From Zero to Three
By: Samantha Angeles Peralta
The Zero Church community, a special Global Mission project sponsored by the Office of Adventist Mission and the Center for Secular and Postmodern Studies (CSPS) in Madrid, Spain, will soon celebrate its three-year anniversary. Since late 2015, this community, led by Pastor Jonathán Contero, has been developing innovative, contextualized methods to help secular, unchurched Spaniards take the first step in their journey to Jesus.
“The most exciting update is that we have more non-Adventist people coming to church, interested in our church and studying the Bible than we did one year ago,” said Contero. “We’ve realized that the methods we are using are successful.”
As a result of Zero Church’s ministry through community service projects, missional youth camps, small groups and church services, Zero Church now has an average of 100 attendees each Sabbath, and the community is looking to rent a new space that will fit the growing congregation.
“I believe one of the reasons that Zero has been successful is because Jonathan understands the importance of community, the importance of the discipleship process, the importance of a missional approach to the community you are in,” said Kleber Gonçalves, director of CSPS. “They have an intentional way of living Adventism that makes a difference in the individualistic European context.”
Some of the methods that have helped Zero Church continue to reach secular Spaniards in the last year is the environment of hospitality, commitment to serving the community, and most of all, the church’s decision to move very slowly in sharing their faith.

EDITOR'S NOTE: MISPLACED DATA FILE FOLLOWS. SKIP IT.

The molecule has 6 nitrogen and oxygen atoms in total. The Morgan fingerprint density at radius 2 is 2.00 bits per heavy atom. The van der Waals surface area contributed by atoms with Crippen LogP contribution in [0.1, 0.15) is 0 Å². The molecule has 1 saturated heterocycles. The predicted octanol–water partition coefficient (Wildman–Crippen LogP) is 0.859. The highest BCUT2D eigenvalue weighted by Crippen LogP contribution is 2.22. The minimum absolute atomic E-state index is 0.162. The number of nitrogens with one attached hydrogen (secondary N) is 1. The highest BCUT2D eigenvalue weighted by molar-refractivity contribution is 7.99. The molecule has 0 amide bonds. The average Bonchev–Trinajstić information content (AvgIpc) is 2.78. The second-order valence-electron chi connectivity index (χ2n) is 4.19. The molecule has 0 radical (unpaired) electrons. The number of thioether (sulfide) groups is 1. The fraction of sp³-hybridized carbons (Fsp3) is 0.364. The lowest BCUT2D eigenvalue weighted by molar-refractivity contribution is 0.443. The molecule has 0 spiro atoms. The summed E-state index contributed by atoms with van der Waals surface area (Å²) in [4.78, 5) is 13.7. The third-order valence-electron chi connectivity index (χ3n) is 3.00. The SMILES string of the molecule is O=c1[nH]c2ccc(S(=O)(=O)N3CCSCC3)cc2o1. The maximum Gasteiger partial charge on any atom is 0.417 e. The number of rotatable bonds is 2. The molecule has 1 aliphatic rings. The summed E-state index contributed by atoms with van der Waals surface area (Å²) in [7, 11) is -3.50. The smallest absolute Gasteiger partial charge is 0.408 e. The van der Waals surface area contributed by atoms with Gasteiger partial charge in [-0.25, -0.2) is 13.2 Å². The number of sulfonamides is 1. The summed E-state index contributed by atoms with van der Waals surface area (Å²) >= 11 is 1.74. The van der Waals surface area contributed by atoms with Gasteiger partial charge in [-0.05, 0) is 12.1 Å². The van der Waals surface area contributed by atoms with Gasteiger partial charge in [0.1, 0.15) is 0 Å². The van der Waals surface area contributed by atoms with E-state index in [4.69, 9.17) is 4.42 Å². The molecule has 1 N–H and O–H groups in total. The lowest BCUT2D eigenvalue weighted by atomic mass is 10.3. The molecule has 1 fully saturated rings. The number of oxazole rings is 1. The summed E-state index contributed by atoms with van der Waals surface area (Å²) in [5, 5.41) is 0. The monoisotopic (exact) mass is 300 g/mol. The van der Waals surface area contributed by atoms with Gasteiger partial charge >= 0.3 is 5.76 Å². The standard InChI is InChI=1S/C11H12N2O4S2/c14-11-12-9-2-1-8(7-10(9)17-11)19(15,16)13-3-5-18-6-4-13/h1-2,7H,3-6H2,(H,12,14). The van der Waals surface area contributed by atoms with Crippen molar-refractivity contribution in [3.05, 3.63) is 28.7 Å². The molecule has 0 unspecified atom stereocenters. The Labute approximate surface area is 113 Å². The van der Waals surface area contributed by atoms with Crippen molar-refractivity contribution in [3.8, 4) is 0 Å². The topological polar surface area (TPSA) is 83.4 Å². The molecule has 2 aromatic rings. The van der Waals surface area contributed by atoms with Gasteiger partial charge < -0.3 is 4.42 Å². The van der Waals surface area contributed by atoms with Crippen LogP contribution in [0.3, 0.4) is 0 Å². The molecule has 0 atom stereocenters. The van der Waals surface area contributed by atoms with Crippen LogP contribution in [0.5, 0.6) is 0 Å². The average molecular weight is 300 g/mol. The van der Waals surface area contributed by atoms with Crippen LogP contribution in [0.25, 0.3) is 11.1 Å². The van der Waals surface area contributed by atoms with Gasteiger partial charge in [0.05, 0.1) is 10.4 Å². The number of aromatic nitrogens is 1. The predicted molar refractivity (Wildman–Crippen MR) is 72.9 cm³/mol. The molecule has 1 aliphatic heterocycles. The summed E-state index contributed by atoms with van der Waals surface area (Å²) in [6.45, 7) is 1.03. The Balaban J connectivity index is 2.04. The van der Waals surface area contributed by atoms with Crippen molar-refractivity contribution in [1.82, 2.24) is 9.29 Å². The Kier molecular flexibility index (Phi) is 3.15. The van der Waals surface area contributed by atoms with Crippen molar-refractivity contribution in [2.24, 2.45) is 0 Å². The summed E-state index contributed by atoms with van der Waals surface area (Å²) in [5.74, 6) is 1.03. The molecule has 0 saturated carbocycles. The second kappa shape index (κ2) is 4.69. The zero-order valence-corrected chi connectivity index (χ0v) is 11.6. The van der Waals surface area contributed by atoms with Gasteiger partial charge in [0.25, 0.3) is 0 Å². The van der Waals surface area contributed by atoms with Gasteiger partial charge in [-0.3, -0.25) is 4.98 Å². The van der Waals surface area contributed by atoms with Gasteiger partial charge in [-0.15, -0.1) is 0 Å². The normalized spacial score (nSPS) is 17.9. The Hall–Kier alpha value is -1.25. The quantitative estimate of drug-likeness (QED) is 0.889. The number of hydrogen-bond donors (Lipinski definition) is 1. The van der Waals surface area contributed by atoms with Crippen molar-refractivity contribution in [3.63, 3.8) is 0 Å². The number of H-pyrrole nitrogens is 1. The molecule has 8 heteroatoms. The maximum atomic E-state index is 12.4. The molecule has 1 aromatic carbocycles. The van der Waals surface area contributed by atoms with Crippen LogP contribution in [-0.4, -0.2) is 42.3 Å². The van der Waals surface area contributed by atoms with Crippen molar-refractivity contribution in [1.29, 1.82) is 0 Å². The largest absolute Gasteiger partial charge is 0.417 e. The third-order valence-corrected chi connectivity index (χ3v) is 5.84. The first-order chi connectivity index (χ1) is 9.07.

“Our challenge is that secular people are very resistant to the idea of religion, of God, of church,” said Contero. “In the Adventist church, we always measure by baptisms and Bible studies. But secular people don’t go from 0 to 10 very quickly. It takes time to make a real commitment to Jesus. They are studying the Bible, growing in faith. They are making changes. But it takes time.”
One special thing that Zero Church is celebrating this year is the success of their third summer camp for non-Adventist youth, which has brought more families to the church.
“Two young ladies that were in our summer camp are starting to come to church, and are getting interested in what we do because they know we are different,” said Contero. “They have been coming to church every single Sabbath since last summer.”
In addition, the last year has made one simple truth increasingly clear and important to Contero.
“We must be interested in people for who they are, not because we want them to become Christian, but because we love them like Jesus did,” he emphasized. “Of course, we want them to come to church and be baptized. But the first step is to accept them, welcome them, make them a part of us and want the best for them, whether or not they are baptized, go to Church or have Bible studies.”
He admits that this ministry is not easy; only around 20% of those invited will take the first step.
“Even though many have been interested in participating in service projects, most have not been interested in studying the Bible or going to church,” said Contero. “But the 20% of people who are interested are worth it. We have to win their confidence, and help them see why God is important to us in our daily lives, in the decisions we make and how He impacts our lifestyle.”